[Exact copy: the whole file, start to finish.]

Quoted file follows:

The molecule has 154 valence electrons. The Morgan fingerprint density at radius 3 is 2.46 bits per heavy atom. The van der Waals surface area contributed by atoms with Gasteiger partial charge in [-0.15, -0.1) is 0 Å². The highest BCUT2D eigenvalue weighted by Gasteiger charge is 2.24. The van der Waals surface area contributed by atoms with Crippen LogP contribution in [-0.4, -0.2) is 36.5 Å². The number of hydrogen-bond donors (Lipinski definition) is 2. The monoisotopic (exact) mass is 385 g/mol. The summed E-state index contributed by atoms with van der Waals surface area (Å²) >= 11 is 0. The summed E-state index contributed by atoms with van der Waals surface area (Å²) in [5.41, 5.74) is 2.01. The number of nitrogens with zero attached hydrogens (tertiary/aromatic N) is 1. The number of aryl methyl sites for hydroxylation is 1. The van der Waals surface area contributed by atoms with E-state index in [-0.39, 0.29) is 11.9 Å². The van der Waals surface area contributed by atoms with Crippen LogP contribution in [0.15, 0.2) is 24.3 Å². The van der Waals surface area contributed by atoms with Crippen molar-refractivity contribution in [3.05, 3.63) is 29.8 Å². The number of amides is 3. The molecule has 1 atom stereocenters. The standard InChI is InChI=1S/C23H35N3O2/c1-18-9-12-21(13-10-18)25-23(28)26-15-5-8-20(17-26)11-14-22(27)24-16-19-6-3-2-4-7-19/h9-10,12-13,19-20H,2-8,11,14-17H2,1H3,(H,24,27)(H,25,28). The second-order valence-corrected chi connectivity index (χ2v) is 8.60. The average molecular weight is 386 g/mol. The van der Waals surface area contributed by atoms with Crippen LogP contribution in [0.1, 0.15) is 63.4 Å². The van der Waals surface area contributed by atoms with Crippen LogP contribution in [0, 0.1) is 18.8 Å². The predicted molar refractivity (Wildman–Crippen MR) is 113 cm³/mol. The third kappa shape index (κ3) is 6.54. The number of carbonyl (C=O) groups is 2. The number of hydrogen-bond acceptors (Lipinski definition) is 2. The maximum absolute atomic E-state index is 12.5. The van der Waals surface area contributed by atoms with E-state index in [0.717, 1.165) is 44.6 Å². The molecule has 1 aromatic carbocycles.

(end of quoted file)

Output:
The molecule has 154 valence electrons. The Morgan fingerprint density at radius 3 is 2.46 bits per heavy atom. The van der Waals surface area contributed by atoms with Gasteiger partial charge in [-0.15, -0.1) is 0 Å². The highest BCUT2D eigenvalue weighted by Gasteiger charge is 2.24. The van der Waals surface area contributed by atoms with Crippen LogP contribution in [-0.4, -0.2) is 36.5 Å². The number of hydrogen-bond donors (Lipinski definition) is 2. The monoisotopic (exact) mass is 385 g/mol. The summed E-state index contributed by atoms with van der Waals surface area (Å²) >= 11 is 0. The summed E-state index contributed by atoms with van der Waals surface area (Å²) in [5.41, 5.74) is 2.01. The number of nitrogens with zero attached hydrogens (tertiary/aromatic N) is 1. The number of aryl methyl sites for hydroxylation is 1. The van der Waals surface area contributed by atoms with E-state index in [-0.39, 0.29) is 11.9 Å². The van der Waals surface area contributed by atoms with Crippen LogP contribution in [0.15, 0.2) is 24.3 Å². The van der Waals surface area contributed by atoms with Crippen molar-refractivity contribution in [3.05, 3.63) is 29.8 Å². The number of amides is 3. The molecule has 1 atom stereocenters. The standard InChI is InChI=1S/C23H35N3O2/c1-18-9-12-21(13-10-18)25-23(28)26-15-5-8-20(17-26)11-14-22(27)24-16-19-6-3-2-4-7-19/h9-10,12-13,19-20H,2-8,11,14-17H2,1H3,(H,24,27)(H,25,28). The second-order valence-corrected chi connectivity index (χ2v) is 8.60. The average molecular weight is 386 g/mol. The van der Waals surface area contributed by atoms with Crippen LogP contribution in [0.1, 0.15) is 63.4 Å². The van der Waals surface area contributed by atoms with Crippen LogP contribution in [0, 0.1) is 18.8 Å². The predicted molar refractivity (Wildman–Crippen MR) is 113 cm³/mol. The third kappa shape index (κ3) is 6.54. The number of carbonyl (C=O) groups is 2. The number of hydrogen-bond acceptors (Lipinski definition) is 2. The maximum absolute atomic E-state index is 12.5. The van der Waals surface area contributed by atoms with E-state index in [0.717, 1.165) is 44.6 Å². The molecule has 1 aromatic carbocycles.